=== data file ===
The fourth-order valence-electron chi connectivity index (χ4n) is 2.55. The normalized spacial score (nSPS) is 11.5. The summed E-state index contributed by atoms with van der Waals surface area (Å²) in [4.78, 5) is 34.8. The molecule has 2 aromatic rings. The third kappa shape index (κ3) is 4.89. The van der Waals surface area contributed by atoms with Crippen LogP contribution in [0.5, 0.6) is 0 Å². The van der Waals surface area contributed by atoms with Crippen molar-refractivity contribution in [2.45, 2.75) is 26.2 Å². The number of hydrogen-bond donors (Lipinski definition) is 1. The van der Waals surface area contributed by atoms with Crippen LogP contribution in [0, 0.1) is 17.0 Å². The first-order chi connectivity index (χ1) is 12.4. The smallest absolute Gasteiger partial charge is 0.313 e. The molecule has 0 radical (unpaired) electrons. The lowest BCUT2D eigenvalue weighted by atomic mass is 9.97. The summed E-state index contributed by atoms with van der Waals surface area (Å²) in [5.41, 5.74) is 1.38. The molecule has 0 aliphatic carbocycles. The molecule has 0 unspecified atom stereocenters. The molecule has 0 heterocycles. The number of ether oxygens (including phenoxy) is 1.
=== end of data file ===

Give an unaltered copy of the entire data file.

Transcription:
The fourth-order valence-electron chi connectivity index (χ4n) is 2.55. The normalized spacial score (nSPS) is 11.5. The summed E-state index contributed by atoms with van der Waals surface area (Å²) in [4.78, 5) is 34.8. The molecule has 2 aromatic rings. The third kappa shape index (κ3) is 4.89. The van der Waals surface area contributed by atoms with Crippen LogP contribution in [0.5, 0.6) is 0 Å². The van der Waals surface area contributed by atoms with Crippen molar-refractivity contribution in [2.45, 2.75) is 26.2 Å². The number of hydrogen-bond donors (Lipinski definition) is 1. The van der Waals surface area contributed by atoms with Crippen LogP contribution in [0, 0.1) is 17.0 Å². The first-order chi connectivity index (χ1) is 12.4. The smallest absolute Gasteiger partial charge is 0.313 e. The molecule has 0 radical (unpaired) electrons. The lowest BCUT2D eigenvalue weighted by atomic mass is 9.97. The summed E-state index contributed by atoms with van der Waals surface area (Å²) in [5.41, 5.74) is 1.38. The molecule has 0 aliphatic carbocycles. The molecule has 0 unspecified atom stereocenters. The molecule has 0 heterocycles. The number of ether oxygens (including phenoxy) is 1.